Dr. Mahamudu Bawumia, the vice president, has urged hospitals and other healthcare facilities around the nation to work with the private sector to provide and maintain necessary equipment so that the institutions can serve patients with the best care possible.
Although government continues to invest heavily in the health sector with unprecedented recruitment of health personnel, the provision of infrastructure such as the Agenda 111 projects, and the introduction of medical drone delivery services, Dr. Bawumia called for hospital managements to explore other options because the cost of providing some cutting-edge equipment cannot always be borne by government.
When he opened a catheterization laboratory at the Korle Bu Teaching Hospital, the nation’s top medical facility, the Vice President appealed for this collaboration. The Bank of Ghana purchased and funded the $1 million lab as part of its Corporate Social Responsibility. It is the most sophisticated cath lab in the nation and includes the Big Detector, dyna CT, roadmap software, and 3D workstation needed to achieve accurate and effective minimally invasive treatments.
According to representatives of the Korle Bu Teaching Hospital, Ghana is currently the only nation in the West African region to provide cutting-edge minimally invasive endovascular treatments (brain surgeries performed without cutting the skull), and the purchase of this Lab is anticipated to decrease the number of patients who are sent abroad for additional testing and treatment.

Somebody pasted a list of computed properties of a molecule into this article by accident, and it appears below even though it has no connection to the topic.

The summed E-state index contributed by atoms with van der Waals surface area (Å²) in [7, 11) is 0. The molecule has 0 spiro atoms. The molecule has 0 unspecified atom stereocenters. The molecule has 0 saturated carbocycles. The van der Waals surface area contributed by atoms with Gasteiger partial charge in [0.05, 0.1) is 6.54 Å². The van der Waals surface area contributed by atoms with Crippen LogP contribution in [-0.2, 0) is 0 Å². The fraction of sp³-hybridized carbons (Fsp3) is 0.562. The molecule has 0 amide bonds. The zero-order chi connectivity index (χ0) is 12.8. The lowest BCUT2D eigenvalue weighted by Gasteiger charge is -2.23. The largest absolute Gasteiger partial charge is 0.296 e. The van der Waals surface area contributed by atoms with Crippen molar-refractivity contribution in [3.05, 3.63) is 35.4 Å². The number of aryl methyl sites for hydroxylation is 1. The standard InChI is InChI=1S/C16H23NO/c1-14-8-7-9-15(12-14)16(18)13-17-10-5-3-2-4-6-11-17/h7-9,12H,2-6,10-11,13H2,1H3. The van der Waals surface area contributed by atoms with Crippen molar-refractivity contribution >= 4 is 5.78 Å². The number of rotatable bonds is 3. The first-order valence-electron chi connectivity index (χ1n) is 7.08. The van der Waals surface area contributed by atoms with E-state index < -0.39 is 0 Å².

Vice President Bawumia emphasized the significance of cutting-edge, contemporary technology in the provision of high-quality healthcare while acknowledging the difficulty of the government in meeting all the demands of the hundreds of healthcare facilities throughout the nation on its own. He urged the management of these facilities to be proactive and involve all stakeholders.
“A Catherization Lab is a valuable asset for any country, and a good addition to the overall healthcare infrastructure of Ghana. By investing in such advanced medical facilities, Ghana can attract and retain skilled medical professionals, improve the training of local doctors and enhance the quality of care provided to patients…
“I should note that the need for critical medical equipment is huge across all our hospitals. However, we don’t have many Bank of Ghanas around to finance the procurement of all the needed equipment. It is therefore important that going forward, hospitals should consider partnering with the private sector who would be willing to provide and maintain such equipment for a service fee in the context of a private-public partnership.
“I believe that with the right policies Ghana can have a first class health delivery system. It is possible” he declared.